To say that certain foods are incomplete proteins is technically incorrect. All foods (except for gelatin, which lacks tryptophan) contain all essential amino acids, just in varying amounts. While one food may be lower in a particular essential amino acid than another, it is highly likely that another food eaten over the course of the day will contain a high amount of that amino acid. It is an outdated theory that one must eat "complementary" proteins in the same meal.
04/15/2014 - 8:41am
The article didn't really give us a good recommendation for protein consumption. I found this recommendation on Always Active Athletics: "For the average person, the Institute of Medicine of the National Academics recommends we consume 0.8g protein per kg of bodyweight. Uhh, but I’m not British so what does this mean? Basically that converts to 0.36g protein per pound of bodyweight. For example, a 170 pound male is recommended to consume 61.2g protein per day [170lb * 0.36 = 61.2g]."
12/18/2013 - 7:02pm
The body's ability to build muscle is more a function of your hereditary...and your work-out routine. Eating more protein does NOT build more muscle than what your body is capable of. When we work out, the ratio of protein to fats to carbs always remains the same...we just need more, period. And more importantly, the plants that we eat, which all contain protein btw, contain the phytochemicals/antioxidants that help to protect our bodies from the extra damage that occurs from working out.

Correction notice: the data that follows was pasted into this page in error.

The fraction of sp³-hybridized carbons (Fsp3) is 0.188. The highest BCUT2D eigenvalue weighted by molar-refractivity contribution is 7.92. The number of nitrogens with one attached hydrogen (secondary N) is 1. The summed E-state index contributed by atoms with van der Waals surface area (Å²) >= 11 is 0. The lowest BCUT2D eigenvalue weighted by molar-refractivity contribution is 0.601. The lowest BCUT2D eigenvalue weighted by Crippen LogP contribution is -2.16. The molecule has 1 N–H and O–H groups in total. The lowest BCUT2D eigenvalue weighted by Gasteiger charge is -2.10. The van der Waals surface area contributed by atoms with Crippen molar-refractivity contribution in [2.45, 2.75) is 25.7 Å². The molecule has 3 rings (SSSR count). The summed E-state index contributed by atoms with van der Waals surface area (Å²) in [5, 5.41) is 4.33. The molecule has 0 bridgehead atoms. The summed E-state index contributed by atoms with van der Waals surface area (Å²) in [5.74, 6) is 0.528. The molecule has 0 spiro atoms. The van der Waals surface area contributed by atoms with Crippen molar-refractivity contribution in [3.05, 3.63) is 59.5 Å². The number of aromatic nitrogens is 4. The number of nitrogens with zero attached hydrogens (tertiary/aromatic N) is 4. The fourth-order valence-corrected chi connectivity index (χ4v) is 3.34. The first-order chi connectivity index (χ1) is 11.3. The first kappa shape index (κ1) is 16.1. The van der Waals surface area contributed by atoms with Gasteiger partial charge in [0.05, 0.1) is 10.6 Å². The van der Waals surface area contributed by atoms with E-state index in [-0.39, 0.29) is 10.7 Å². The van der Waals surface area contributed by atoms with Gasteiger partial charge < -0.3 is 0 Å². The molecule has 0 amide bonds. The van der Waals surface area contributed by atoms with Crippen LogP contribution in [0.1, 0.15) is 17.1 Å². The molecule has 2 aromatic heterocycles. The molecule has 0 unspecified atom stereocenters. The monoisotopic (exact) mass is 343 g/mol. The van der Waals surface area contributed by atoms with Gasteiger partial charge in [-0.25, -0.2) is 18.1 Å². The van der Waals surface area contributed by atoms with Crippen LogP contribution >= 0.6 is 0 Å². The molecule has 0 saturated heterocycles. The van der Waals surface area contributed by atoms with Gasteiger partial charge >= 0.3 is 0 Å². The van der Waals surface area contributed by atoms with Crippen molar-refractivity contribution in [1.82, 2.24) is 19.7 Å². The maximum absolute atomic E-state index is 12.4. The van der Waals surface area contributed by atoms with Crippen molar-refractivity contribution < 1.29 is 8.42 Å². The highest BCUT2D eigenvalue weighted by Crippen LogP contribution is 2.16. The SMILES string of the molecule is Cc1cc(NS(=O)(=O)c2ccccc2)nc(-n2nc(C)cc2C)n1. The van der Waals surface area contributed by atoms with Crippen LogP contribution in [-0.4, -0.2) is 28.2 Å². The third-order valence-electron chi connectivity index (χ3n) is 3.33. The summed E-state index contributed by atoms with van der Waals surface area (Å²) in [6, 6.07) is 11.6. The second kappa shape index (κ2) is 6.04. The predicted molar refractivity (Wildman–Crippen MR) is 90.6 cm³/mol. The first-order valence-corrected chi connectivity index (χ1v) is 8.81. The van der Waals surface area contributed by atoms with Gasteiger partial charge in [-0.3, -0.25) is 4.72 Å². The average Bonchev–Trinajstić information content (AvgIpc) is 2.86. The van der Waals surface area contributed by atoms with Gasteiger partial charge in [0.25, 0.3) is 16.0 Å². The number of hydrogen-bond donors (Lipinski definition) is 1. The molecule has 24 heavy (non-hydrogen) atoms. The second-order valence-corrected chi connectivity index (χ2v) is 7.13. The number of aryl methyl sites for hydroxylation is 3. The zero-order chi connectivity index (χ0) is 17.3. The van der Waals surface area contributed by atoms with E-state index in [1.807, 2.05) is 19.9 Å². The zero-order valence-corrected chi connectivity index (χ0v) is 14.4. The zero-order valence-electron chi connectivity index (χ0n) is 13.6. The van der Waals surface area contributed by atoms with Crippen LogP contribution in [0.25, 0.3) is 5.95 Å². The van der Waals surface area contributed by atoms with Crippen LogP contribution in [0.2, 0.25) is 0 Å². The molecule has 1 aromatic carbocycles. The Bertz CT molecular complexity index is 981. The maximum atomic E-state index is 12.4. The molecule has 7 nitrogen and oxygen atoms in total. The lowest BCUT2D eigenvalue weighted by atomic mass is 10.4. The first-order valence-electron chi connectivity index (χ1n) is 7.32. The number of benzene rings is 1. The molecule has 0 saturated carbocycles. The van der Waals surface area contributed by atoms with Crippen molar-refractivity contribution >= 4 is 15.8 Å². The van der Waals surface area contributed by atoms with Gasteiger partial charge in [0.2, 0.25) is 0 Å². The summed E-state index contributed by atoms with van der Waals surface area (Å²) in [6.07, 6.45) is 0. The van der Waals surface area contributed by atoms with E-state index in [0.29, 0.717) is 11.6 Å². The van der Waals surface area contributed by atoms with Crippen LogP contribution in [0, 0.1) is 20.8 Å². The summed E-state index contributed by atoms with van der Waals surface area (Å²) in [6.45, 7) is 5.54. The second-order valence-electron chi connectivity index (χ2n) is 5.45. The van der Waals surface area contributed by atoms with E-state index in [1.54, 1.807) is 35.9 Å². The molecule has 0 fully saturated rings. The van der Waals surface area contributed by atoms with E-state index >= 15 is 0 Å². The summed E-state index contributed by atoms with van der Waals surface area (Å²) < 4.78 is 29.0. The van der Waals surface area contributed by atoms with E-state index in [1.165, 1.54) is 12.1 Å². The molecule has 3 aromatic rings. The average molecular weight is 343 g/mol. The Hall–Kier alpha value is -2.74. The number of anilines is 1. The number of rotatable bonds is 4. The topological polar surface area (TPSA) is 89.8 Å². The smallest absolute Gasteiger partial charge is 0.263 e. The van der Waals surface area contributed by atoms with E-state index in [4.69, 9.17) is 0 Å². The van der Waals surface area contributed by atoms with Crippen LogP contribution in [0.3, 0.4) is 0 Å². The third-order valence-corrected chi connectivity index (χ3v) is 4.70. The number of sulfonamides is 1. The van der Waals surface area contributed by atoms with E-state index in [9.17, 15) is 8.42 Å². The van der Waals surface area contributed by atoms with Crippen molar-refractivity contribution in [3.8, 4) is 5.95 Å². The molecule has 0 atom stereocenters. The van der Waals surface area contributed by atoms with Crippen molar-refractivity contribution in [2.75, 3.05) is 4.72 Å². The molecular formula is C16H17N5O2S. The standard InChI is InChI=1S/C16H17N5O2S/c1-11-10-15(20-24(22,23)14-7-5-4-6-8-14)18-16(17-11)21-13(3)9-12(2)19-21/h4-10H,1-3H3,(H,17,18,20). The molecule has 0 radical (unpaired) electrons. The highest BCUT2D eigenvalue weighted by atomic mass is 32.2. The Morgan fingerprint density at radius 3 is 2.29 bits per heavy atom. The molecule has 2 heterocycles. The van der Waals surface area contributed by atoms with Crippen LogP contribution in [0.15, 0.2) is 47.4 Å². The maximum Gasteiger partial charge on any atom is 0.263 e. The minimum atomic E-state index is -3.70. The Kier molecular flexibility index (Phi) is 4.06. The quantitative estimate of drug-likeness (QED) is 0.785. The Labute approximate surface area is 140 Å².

09/26/2013 - 7:50am
Well, I AM one of those few protein malnourished people. I accessed this article to get advice on how to get more protein. It didn't help.
09/18/2013 - 5:14pm
I was wondering how that 46 grams recommendation changes if you are trying to build muscle. Not necessarily on the pro athlete level, but with workouts emphasizing strength training. How much should a woman increase her protein, if at all, if doing strength training 3x a week?
09/08/2013 - 3:02pm
Hi Protein diet is a major risk factor for Kidney failure in retirement years.